In the present study, we discovered CPEB1, as a polyadenylation factor, may suppress the polyadenylation and translation of SIRT1 in HCC cells, which has not yet been identified. In addition, we confirmed whether CPEB1 could bind to SIRT1 by performing a RIP assay and also assessed changes in the behavior of SIRT1 after mutating the CPE sites in CPEB1. Moreover, we found that CPEB1 overexpression could shorten the poly(A) tail of SIRT1 mRNA via a PAT assay. Our results indicate that the expression of CPEB1 in CSCs was negatively correlated with cancer progression, which is similar to results in other cancers23,30. Furthermore, overexpressing SIRT1 increased spheroid formation, self-renewal, chemoresistance and significantly weakened the inhibition of cell migration in cells expressing CPEB1. However, the role of SIRT1 in cancer progression has been controversial, with some studies reporting a tumorigenesis function and others reporting a tumor-suppressor function31. A Sirt1−/− mouse model indicated that SIRT1 prevented the induction of prostate intraepithelial neoplasia and inhibits reactive oxygen species production by promoting mitophagy and a low level of SIRT1 has been associated with decreased recurrence-free survival in prostate cancer, which implies that SIRT1 could have a defensive role against cancer32. However, a number of studies have found that SIRT1 is overexpressed in cancer cells33, which would imply that it may have an oncogenic role. In addition, SIRT1 has been found to be associated with a poor prognosis in HCC and its interaction with lncRNA HULC is thought to increase chemoresistance in HCC by promoting autophagy34,35. SIRT1 is known to interact with several pathways and, therefore, it has been suggested that the status of the proteins in these pathways could determine whether it behaves as an oncogene or tumor suppressor31. In our study, we concentrated on the role of SIRT1 in CSCs, which may be another reason for the conflicting reports about its role in tumorigenesis, other studies may report its status in somatic cells. A similar study to ours demonstrated that SIRT1 mediates the self-renewal and tumorigenicity potential of liver CSCs through an interaction with SOX234, which may also be involved in the regulation of CPEB1 as some results have shown in this study. SIRT1 was also thought to regulate the transcription of SOX2 by chromatin-based epigenetic changes34. In addition, SIRT1 deacetylates YAP2 protein in HCC cells and SIRT1-mediated deacetylation increases the YAP2/TEAD4 association, leading to YAP2/TEAD4 transcriptional activation and upregulated cell growth and enhances the chemosensitivity of HCC cells36,37. It also mediated FoxO1 deacetylation and regulated multidrug resistance-associated protein 2 expression to enhance the chemosensitivity of breast cancer cells26. The speculation that the above pathways or genes may also be associated with the regulation of CPEB1 in HCC cells should be validated, and more relevant pathways may be further studied for this research in the future.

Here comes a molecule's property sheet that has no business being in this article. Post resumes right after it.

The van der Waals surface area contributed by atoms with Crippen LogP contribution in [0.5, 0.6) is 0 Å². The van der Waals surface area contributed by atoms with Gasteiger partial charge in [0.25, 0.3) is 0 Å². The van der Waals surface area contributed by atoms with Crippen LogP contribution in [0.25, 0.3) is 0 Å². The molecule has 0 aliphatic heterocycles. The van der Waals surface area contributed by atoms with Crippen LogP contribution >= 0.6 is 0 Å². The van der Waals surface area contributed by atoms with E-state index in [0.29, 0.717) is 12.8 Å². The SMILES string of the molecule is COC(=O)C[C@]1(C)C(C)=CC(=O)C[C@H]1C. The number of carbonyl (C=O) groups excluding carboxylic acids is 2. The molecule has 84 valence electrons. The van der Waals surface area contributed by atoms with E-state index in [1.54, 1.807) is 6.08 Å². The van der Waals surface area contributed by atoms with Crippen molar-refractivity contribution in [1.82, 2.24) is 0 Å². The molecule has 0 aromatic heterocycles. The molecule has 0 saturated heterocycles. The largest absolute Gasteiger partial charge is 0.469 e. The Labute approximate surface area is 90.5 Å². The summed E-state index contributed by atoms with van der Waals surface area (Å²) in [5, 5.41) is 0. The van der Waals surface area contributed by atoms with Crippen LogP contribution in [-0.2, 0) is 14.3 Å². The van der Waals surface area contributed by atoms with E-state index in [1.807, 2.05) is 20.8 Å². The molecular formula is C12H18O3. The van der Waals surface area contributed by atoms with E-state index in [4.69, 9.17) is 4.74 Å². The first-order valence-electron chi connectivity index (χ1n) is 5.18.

To conclude, we analyzed the influence of CPEB1 on cancer stemness in HCC cells by analyzing self-renewal ability, chemoresistance, metastasis and expression of the stem cell-related genes OCT4, NANOG, SOX2, LIN28, CD24, EpCAM and CD133. We found that CPEB1 is downregulated in HCC, which supports the results of other studies. Altering the expression of CPEB1 influences the stemness of HCC cells. Overexpression reduces stemness, whereas inhibiting CPEB1 expression increases it. Mechanistically, we investigated whether CPEB1 could directly target the 3′-UTR of SIRT1 and established that it does by performing a coimmunoprecipitation assay. Moreover, CPEB1 appears to regulate the polyadenylation and translation of SIRT1 to mediate cancer stemness in vitro and in vivo. Taken together, our findings suggest that the RNA-binding protein CPEB1 plays a potentially key role in CSC regulation and tumor growth. Moreover, because RNA processing activities are important for normal tissue development and stem cell self-renewal, RNA-binding proteins or their regulatory circuits may become prime therapeutic targets whose neutralization may be effective in blunting the driving force of a broad range of malignancies, particularly solid tumors whose treatment remains a major challenge.